When You Get Married, Do You Share Debt?

Quick Answer

The assets and debts you enter marriage with typically remain your own separate property. But after the wedding, things change depending on your state’s laws. Common law states keep most new debts made after marriage separate, though community property law states view both spouses as equally responsible, even if it’s only in your spouse’s name.

A happy couple on their wedding day.

When you get married, you're ideally signing up for a lifelong partnership that involves creating a home as a pair and working together toward shared goals. However, one thing you might not look forward to sharing upon marriage is each other's debts.

Any assets or debts you enter a marriage with are considered your own separate property forever, unless you commingle them with shared funds or add your spouse to the account. However, whether or not you're responsible for your spouse's debt incurred after marriage depends on the state where you live and whether you co-borrowed the debt.

Am I Responsible for My Spouse's Debt?

Debts you and your spouse incurred before marriage remain your own individual obligations.

Exactly how spouses share responsibility for new debts taken on after marriage depends in part on state laws and the type of debt. You are usually responsible for your spouse's debts accrued after marriage if you became joint account owners or co-borrowed a loan with your spouse, either before or after marriage.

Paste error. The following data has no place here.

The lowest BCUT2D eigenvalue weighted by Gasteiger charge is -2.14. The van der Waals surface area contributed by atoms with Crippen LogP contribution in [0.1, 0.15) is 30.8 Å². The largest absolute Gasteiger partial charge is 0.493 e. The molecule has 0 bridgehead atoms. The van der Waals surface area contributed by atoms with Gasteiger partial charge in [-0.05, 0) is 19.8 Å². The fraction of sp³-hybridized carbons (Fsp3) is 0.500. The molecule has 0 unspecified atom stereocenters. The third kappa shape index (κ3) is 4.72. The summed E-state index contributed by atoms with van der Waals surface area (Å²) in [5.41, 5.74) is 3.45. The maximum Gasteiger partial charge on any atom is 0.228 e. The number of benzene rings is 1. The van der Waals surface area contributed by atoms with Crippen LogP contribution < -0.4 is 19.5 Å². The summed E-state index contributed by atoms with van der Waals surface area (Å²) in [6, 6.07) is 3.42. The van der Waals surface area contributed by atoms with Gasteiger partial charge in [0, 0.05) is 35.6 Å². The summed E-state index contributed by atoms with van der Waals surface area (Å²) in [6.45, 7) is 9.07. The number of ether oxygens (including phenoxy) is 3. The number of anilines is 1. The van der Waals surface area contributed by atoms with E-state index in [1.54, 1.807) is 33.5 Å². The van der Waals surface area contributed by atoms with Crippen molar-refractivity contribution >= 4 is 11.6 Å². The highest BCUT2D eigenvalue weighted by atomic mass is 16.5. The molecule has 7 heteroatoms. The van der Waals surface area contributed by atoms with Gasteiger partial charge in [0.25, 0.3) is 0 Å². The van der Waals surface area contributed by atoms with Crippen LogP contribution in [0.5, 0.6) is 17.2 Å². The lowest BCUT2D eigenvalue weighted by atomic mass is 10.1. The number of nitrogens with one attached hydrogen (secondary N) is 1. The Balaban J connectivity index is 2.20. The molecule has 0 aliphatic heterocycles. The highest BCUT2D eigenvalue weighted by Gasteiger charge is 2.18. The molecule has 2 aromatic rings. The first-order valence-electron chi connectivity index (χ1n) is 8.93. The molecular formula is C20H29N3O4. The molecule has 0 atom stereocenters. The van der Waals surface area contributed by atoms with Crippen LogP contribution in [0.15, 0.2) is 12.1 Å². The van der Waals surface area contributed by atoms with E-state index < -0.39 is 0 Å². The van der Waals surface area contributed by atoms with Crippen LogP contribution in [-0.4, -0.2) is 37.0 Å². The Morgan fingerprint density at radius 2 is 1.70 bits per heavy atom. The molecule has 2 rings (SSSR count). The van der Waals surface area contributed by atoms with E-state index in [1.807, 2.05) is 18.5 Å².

Let's cover exactly when you're legally responsible for debts incurred before and after marriage.

Do You Inherit Your Spouse's Debt When You Get Married?

If your spouse accumulated debt before marriage, and you didn't cosign, co-borrow or become a joint account holder, those don't become shared responsibilities after the wedding. It stays their personal debt and sole responsibility, even if you live in a community property state.

If you cosigned on the debt, however, and your spouse doesn't pay, you are legally required to repay that debt even after marriage.

The only times you would be responsible for debt your spouse incurred before marriage would be if, after marriage, you sign on to be a joint account holder or you co-borrow a loan. For example, if your spouse had a personal credit card with debt, then added you to the account as a joint owner after the marriage, it's possible you'd be equally responsible.

Loans taken out jointly, such as for a house or car, remain both your financial responsibilities. But the nuances can vary by state.

Do You Share Debt Incurred During Marriage?

Debt that's obtained during a marriage is treated differently depending on whether your state abides by common law or community property law. Even if you and your spouse keep your finances separate, the state law has the final say on who owns what.

Note that in this context, "property" is a legal term that isn't limited to real estate or tangible goods; it also means debts, earnings and financial assets.

How Common Law States Handle Debt After Marriage